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Types of Hardwood

Cedar
Cedar

Hardwood vs. Softwood Density The denser a wood is, the harder, stronger, and more durable it is. Most hardwoods have a higher density than most softwoods. The chart below shows the density of some commonly used woods.

source: diffen.com
Coast Redwood
Coast Redwood

Redwood Redwood (Sequoia sempervirens). Common Name(s): Redwood, Sequoia, Coast Redwood, California Redwood, Vavona (burl). Scientific Name: Sequoia sempervirens. Distribution: Coastal northwestern United States (from southwestern Oregon to central California). Tree Size: 200-300 ft (60-90 m) tall, 6-12 ft (1.8-3.7 m) trunk diameter.

Cupressaceae
Cupressaceae

Cypress has tropical oils in it that aide in rot resistance. I found the answer is to use shellac as a sealer first, and then poly as your top coats.

English Yew
English Yew

English yew tree may be the most elegant softwood. Displaying an array of colors from amber to pink, yew tree’s tones continue to develop as they age, getting richer and richer. Yew tree at its best can also be found with pip or eye.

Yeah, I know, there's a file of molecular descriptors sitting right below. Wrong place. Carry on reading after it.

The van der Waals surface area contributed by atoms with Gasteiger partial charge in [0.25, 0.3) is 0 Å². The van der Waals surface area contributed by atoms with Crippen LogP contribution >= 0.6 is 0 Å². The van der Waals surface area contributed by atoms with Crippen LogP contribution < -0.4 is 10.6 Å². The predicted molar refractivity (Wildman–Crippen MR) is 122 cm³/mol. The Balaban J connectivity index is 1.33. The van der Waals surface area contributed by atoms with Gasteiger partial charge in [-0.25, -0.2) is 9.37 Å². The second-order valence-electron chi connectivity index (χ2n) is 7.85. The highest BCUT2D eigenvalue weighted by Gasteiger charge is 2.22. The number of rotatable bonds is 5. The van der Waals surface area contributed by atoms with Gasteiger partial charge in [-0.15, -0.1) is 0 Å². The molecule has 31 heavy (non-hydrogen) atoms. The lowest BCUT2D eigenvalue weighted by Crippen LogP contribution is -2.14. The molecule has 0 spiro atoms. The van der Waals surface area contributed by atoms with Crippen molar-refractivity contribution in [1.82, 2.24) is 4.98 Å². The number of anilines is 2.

Fir
Fir

Uses of Hardwood vs Softwood. In many cases, hardwoods and softwoods are both used for many of the same purposes, with more emphasis placed on the type of hardwood or softwood and how dense it is. Generally, though, softwoods are cheaper and easier to work with than hardwoods.

source: diffen.com
Hemlocks
Hemlocks

Today hemlock lumber from Oregon, ... Ease of machining and finishing have made hemlock an increasingly popular alternative to hardwood for furniture and cabinets.

image: houzz.com
Monkey Puzzles
Monkey Puzzles

Recently cut monkey puzzle tree. Max May 5, 2014 at 12:55 pm - Reply As I have seen, the common name of the species may be derived from the actual appearance of the bark, which tends to peel off leaving patches of vibrant color.

Phyllocladus Aspleniifolius
Phyllocladus Aspleniifolius

Phyllocladus aspleniifolius. Phyllocladus aspleniifolius, commonly known as the celerytop pine, is an endemic gymnosperm of Tasmania, Australia. It is widespread and common in Tasmania, with the most abundance in the western highlands. Its ‘leaves’ appear similar to those of a celery plant, hence the common name.